João da Silva is trained as an electrical engineer and currently works as a cryptography consultant. His book on the prime numbers is an enthusiastic popularization directed to a general reader who has at least a background in high school algebra. The author shows very decent skills in exposition, particularly as he works his way through arguments and proofs that might otherwise be intimidating to an unsophisticated reader. The tone throughout is conversational — as if he were across the room telling us “look at these wonderful things I’ve found.”
Although prime numbers are the focus, the author’s breadth of interest is large and ranges from theoretical physics (the p-adic numbers and cosmology) to factoring, cryptography, the Goldbach and twin primes conjectures and the Collatz problem. Problems are interspersed throughout the text and complete solutions are provided in an appendix. The author prefers an experimental approach, and he relies heavily on Mathematica as a convenient tool. All the Mathematica code for functions used throughout the book is provided in an appendix (for the reader who might be interested), but its explicit role in the text is quite minimal.
I was charmed by the approach the author describes to proving the Goldbach conjecture. He sets out his plan, carries it out and then discusses why it fails and what one might do to improve the approach. Is there a better way to describe mathematics in action, as a living creation, to those who might believe it’s all known and recorded in textbooks?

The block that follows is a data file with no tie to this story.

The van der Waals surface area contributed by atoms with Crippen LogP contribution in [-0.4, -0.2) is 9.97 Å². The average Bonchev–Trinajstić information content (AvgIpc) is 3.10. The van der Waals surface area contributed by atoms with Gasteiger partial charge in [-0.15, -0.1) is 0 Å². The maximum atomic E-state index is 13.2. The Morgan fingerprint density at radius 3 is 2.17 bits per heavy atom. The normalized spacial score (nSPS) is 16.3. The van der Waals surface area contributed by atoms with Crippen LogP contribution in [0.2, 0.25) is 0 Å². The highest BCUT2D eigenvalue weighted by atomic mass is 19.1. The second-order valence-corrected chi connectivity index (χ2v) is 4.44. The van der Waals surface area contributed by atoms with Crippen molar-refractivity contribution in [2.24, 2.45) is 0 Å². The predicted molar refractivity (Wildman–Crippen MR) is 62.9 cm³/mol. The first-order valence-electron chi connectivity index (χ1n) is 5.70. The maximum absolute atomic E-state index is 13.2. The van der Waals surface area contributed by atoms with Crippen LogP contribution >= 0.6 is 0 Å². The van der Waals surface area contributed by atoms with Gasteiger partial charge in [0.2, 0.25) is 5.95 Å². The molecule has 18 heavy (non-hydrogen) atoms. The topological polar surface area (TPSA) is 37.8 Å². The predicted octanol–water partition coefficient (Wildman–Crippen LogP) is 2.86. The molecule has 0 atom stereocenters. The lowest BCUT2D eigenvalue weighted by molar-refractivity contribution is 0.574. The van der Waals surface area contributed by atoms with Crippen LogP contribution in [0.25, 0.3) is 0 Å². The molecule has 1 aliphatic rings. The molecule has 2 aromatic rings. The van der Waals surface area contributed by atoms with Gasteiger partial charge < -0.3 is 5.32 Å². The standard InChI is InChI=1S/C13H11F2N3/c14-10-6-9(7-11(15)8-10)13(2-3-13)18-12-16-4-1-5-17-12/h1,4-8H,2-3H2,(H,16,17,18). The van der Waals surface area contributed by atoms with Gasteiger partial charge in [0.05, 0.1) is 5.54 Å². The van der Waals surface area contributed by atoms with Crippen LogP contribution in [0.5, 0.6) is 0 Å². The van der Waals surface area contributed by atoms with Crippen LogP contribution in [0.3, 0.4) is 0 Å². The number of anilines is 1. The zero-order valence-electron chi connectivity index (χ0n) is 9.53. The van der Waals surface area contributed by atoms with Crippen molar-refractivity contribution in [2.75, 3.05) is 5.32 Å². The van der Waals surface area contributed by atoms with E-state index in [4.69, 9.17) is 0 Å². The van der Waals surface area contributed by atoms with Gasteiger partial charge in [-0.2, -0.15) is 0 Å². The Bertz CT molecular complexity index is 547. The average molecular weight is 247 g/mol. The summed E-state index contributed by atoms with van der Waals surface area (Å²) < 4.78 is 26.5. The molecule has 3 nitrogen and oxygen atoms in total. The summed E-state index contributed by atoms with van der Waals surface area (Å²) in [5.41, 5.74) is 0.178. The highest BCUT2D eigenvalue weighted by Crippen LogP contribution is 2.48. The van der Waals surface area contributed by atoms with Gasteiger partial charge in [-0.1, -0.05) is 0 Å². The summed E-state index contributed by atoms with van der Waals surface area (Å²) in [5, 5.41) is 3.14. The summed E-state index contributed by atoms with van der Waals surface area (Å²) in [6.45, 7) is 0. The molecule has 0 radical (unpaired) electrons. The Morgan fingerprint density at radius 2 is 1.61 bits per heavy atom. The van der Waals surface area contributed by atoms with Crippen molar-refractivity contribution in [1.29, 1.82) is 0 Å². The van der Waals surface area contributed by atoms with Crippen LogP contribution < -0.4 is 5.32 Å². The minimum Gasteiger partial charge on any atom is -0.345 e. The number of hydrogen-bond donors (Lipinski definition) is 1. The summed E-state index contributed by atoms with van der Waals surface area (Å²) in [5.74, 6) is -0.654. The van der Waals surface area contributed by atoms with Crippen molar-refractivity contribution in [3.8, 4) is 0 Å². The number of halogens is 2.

The Collatz problem (aka the 3x + 1 problem, or Kakutani’s problem, or Ulam’s problem, or ...) is taken up in another chapter. It does not have an immediate or obvious connection with prime numbers, but da Silva treats it in a novel and interesting way.
Only a modest part of the book is given to the author’s area of specialization in cryptography. He discusses the RSA algorithm and the notion of codes based on the difficulty of factoring composite numbers with large prime factors. It would have been interesting to get his sense of the vulnerability of these algorithms to increasingly powerful factoring methods.
The book’s title derives from a chapter on the visual representation of primes, and — in particular — the fractal binary pattern that he associates with the primes. There are several colorful diagrams, and it is clear that this is one of the author’s major interests, but it is the book’s weakest chapter.
There are occasional, relatively rare, infelicities. For example, after writing out the equation of Fermat’s last theorem, da Silva writes “...where n is not valid for n > 2...” The choice of topics is somewhat eccentric, but clearly driven by the author’s enthusiasms.
Bill Satzer (email@example.com) is a senior intellectual property scientist at 3M Company, having previously been a lab manager at 3M for composites and electromagnetic materials. His training is in dynamical systems and particularly celestial mechanics; his current interests are broadly in applied mathematics and the teaching of mathematics.